How to read a proxy statement

how to read a proxy statement

How Can I Switch Between Using a Proxy Server and Not Using a Proxy Server?

Hey, Scripting Guy! At work we need to use a proxy server to connect to the Internet; when I take my laptop home to work, however, I don’t need to use a proxy server. I know I can use the Internet Options in Control Panel to change between using a proxy server and not using a proxy server; is there any way to switch between the two using a script?

Hey, EA. Let’s hope there’s a way to do this using a script; if there isn’t, this column will be much shorter than usual. (Of course, many people might argue that that wouldn’t be such a bad thing.) If you aren’t sure what EA is talking about, he’s talking about the bottom set of options (the options in the section labeled Proxy server ) in the following dialog box:

This, by the way, is a fairly common scenario: lots of companies use proxy servers on their internal network, but few Internet Service Providers use proxy servers for their consumer networks. If you use a laptop computer both at home and at work, you’ll constantly find yourself switching between using a proxy server and not using a proxy server.

So how can we do this using a script? Well, as it turns out there are three registry values that control these settings. (Yes, from the dialog box it appears as though there are four settings that need to be controlled. Don’t worry; we’ll explain how this all works.) These three registry values - found in the HKEY_CURRENT_USER\Software\Microsoft\Windows\CurrentVersion\Internet Settings key in the registry - include:

ProxyEnable. This DWORD value configures the Use proxy server for your LAN check box. If ProxyEnable is set to 1, then use of a proxy server is enabled (i.e. the check box is checked). If ProxyEnable is set to 0, then Internet Explorer will not use a proxy server.

ProxyServer. This REG_SZ (string) value is used to configure both the Address and Port settings. To do this the proxy server address and port must be passed in this format: address:port. In other words, to set myproxy as the address of the proxy server and port 80 as the port you assign this value to ProxyServer: myproxy:80 .

Incidentally, if you disable the use of a proxy server you do not have to clear this registry value; this value is used only when Internet Explorer is using a proxy server. This makes things nice for script writers: to disable the proxy server you only have to set the value of ProxyEnable to 0; you can leave both ProxyServer and ProxyOveride as-is.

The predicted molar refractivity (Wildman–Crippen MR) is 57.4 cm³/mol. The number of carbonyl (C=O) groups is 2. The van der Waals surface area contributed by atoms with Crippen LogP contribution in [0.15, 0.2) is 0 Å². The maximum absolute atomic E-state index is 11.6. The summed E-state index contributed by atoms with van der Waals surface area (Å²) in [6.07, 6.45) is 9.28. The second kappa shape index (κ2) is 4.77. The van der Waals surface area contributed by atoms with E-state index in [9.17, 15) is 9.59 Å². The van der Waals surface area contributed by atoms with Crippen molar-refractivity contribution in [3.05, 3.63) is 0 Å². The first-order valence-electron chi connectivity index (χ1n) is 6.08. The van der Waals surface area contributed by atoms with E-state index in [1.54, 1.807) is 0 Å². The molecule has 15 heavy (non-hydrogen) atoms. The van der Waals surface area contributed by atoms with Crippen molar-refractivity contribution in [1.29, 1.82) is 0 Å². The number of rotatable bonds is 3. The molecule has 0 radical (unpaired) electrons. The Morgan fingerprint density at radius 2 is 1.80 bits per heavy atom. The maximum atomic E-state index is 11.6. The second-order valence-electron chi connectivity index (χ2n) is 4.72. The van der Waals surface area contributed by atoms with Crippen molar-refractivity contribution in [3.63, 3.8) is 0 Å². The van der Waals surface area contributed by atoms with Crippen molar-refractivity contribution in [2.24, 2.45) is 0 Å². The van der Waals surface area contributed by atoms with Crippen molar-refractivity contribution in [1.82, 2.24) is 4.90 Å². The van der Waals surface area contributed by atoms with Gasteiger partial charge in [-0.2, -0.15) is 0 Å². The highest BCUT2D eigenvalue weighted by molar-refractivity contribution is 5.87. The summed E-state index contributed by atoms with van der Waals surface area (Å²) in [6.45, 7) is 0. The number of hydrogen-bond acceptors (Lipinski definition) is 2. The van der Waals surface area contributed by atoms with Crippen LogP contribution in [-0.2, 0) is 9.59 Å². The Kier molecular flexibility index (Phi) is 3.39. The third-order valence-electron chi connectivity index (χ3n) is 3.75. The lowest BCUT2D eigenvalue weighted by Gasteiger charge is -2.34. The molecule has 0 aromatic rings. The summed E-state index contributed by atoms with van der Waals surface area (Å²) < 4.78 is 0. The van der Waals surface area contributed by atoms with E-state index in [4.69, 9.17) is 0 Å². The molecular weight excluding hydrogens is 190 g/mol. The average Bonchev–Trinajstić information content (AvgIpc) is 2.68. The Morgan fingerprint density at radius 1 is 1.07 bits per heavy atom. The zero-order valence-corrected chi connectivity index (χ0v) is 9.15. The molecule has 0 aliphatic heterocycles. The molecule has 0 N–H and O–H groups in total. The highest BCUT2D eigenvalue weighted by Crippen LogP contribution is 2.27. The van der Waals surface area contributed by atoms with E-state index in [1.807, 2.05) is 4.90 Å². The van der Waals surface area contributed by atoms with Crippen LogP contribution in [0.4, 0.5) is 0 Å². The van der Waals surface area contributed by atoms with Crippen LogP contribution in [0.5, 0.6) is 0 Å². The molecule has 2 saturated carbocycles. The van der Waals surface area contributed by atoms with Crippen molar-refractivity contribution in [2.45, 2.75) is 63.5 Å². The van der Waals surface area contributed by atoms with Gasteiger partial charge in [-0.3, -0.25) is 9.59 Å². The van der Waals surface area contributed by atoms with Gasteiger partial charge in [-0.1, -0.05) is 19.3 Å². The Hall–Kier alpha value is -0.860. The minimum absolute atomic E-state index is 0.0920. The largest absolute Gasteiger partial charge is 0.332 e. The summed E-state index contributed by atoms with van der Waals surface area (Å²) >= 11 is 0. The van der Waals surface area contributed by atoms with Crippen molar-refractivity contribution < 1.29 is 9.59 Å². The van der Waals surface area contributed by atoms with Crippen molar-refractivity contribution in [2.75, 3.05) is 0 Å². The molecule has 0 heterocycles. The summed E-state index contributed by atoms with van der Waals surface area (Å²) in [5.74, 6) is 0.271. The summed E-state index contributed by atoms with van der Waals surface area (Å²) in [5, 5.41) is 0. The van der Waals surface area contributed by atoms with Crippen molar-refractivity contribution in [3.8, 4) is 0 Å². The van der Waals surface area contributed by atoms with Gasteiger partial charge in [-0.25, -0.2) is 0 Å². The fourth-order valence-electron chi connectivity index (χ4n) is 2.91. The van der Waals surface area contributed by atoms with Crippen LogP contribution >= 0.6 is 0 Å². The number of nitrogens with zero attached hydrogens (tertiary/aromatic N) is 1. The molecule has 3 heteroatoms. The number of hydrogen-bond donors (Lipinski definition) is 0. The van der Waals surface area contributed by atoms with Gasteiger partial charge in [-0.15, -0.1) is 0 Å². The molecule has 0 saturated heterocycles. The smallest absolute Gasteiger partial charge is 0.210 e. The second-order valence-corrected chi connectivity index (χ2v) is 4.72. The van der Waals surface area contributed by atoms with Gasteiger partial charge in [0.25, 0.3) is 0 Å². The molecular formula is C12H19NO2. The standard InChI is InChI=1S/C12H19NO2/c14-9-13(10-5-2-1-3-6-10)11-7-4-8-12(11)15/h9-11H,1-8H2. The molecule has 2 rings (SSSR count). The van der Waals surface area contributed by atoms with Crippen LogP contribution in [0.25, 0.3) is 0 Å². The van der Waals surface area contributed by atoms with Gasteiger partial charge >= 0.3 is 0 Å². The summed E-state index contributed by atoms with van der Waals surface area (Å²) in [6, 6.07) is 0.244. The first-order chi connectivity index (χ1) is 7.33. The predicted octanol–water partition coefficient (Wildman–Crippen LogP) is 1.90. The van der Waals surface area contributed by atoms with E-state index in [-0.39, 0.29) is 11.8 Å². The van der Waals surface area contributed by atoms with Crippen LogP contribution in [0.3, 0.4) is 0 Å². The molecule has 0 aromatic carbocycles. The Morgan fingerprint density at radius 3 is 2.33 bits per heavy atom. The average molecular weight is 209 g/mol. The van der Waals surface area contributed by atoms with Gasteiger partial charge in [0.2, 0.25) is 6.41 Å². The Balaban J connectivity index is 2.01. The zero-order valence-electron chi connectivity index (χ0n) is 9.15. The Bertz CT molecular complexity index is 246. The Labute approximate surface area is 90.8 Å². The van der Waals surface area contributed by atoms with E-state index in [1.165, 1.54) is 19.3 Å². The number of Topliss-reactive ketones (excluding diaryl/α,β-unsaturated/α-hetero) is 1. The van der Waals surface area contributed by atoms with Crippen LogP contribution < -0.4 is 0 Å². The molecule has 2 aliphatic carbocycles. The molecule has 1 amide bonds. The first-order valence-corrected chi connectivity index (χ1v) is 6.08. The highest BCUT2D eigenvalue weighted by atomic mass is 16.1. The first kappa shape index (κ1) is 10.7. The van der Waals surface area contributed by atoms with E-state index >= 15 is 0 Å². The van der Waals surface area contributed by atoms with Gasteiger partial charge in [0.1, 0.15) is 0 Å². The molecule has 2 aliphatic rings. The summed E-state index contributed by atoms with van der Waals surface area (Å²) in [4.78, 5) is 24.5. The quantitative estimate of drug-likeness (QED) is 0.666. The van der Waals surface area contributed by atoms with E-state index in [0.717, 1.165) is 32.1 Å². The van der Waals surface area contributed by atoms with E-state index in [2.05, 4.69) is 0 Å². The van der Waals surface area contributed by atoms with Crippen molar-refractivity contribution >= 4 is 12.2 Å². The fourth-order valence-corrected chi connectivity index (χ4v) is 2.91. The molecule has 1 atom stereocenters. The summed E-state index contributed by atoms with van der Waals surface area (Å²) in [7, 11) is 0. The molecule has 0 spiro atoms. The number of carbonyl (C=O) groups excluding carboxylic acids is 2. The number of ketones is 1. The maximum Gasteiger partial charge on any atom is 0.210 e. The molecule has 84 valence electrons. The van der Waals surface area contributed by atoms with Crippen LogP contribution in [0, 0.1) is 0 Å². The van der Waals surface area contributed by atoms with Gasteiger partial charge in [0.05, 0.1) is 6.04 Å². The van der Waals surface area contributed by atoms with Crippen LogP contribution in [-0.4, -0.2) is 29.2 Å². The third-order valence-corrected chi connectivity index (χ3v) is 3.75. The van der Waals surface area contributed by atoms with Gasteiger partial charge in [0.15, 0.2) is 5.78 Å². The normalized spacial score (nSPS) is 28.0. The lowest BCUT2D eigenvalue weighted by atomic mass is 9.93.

ProxyOverride. This REG_SZ value configures the Bypass proxy server for local addresses check box. To instruct Internet Explorer to bypass the proxy server for local addresses set this value to <local>. To instruct Internet Explorer not to bypass the proxy server for local addresses set the ProxyOverride value to .

Having said that, it’s possible that your ProxyOverride value might not be <local>. Before you write your script you might want to use Regedit to verify the values for Bypass proxy server for local addresses when enabled and when disabled.

Got all that? Now that we know the registry values that need to be configured (as well as how to configure them) the rest is as easy as writing a WMI script that enables the proxy server, specifies the proxy server address and port, and tells Internet Explorer to bypass the proxy server for local addresses:

The script starts off by defining a constant named HKEY_CURRENT_USER and setting the value to &H80000001; we’ll use this constant later on to tell the script we want to work with the HKCU portion of the registry. We then connect to the WMI service, this time binding to the root\default namespace and the StdRegProv class (the WMI class used for reading and writing registry values).

After we make the connection we next assign the registry path (SOFTWARE\Microsoft\Windows\CurrentVersion\Internet Settings) to a variable named strKeyPath; we then assign the registry value (ProxyEnable) and the configuration value (1) to the variables strValueName and dwValue. We now have all the information we need to call the SetDWORDValue method and change the value of ProxyEnable to 1:

After that we repeat the same process for ProxyServer and ProxyOverride. Note, however, that both of these registry values have a REG_SZ data type; therefore we use the SetStringValue method instead of SetDWORDValue. (If you have no idea what we’re talking about when we say things like SetDWORDValue and SetStringValue then take a look at the Registry chapter in the Microsoft Windows 2000 Scripting Guide .)

As we noted earlier, disabling the proxy server is much easier: all we have to do is set the value of ProxyEnable to 0:

In fact, after your proxy settings have all been configured (that is, after you’ve initially assigned values to ProxyServer and ProxyOverride), you can toggle back and forth between using a proxy server and not using a proxy server simply by configuring the ProxyEnable key. In other words, after you have a proxy address and port and after you’ve decided what you want to do with the ProxyOverride value then all you need to do is run this script to re-enable use of the proxy server:

To disable the proxy server just set the value of ProxyEnable to 0. It’s that easy.


Category: Forex

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